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12 February 2014

See Sir John Soane's Tomb

It won't be a surprise to most who are aware of his work that Sir John Soane, the celebrated architect of the Bank of England and the Dulwich Picture Gallery and creator of the collection that has become the Sir John Soane Museum, came to design his own tomb, which is Grade I listed and sits within the churchyard of St Pancras Old Church, one of the oldest places of Christian worship in London, between King's Cross and Camden. However, it was actually built before his death for his wife, and completed in 1816, more than 20 years before his death.

After Elizabeth Soane died in 1815 she was buried in the churchyard, with Soane describing it as 'The burial of all that is dear to me in this world, and all I wished to live for!'. The tomb was designed to sit above the vault in which Elizabeth was interred, and it was constructed in Carrara marble and Portland Stone. We are told that the Tomb's design was a direct influence on Giles Gilbert Scott's telephone box design, and is one of only two Grade I listed monuments in London, the other being Karl Marx's tomb in Highgate.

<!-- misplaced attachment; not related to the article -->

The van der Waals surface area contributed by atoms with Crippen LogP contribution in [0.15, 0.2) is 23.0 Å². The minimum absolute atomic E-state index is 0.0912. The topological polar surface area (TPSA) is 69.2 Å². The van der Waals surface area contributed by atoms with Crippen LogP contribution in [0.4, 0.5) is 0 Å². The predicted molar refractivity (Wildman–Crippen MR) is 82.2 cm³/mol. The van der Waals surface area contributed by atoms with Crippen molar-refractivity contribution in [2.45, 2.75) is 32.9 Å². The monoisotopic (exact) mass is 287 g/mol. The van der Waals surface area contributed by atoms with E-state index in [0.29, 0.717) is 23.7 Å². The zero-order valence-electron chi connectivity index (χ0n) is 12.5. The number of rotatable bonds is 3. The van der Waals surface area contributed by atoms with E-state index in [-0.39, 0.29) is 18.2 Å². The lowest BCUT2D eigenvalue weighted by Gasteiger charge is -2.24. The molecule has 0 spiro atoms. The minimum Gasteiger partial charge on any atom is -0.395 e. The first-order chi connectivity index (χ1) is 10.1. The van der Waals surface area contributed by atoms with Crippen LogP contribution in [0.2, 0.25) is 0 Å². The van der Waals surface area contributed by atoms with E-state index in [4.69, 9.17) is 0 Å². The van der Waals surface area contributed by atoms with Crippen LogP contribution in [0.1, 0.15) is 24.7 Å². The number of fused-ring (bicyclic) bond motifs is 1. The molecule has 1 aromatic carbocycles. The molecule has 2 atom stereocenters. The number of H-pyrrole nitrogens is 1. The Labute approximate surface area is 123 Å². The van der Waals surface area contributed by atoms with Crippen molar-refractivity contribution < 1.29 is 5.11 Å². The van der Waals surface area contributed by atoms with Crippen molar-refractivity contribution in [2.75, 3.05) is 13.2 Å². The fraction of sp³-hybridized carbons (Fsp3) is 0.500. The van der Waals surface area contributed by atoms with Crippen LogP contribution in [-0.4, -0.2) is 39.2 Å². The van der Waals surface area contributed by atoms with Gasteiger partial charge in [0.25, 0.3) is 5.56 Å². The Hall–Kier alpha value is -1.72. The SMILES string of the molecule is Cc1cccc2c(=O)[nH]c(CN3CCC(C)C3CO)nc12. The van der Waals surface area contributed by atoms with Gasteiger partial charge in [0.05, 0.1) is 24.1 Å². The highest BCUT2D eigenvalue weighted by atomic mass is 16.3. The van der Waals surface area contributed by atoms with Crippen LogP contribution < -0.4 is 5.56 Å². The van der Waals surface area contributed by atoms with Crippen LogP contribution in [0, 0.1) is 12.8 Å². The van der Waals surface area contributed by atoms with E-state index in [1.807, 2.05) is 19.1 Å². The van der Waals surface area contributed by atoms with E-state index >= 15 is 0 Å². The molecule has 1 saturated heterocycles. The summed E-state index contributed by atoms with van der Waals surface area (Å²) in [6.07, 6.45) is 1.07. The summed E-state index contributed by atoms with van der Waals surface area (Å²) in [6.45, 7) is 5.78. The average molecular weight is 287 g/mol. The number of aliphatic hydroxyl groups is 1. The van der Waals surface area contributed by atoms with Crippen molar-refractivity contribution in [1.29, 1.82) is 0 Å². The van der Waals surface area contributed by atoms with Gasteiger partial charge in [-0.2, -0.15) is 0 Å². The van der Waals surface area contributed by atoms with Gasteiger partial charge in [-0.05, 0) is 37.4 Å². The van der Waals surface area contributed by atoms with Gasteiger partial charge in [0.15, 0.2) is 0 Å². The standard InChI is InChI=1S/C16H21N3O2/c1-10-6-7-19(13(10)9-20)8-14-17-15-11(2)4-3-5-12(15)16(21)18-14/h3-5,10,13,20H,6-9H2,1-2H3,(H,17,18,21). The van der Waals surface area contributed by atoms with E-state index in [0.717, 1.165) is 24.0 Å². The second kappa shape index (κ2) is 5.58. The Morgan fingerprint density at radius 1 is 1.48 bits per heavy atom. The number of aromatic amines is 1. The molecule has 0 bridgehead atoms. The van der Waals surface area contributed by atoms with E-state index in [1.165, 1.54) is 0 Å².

For more, see http://www.londonremembers.com/memorials/soane-s-tomb

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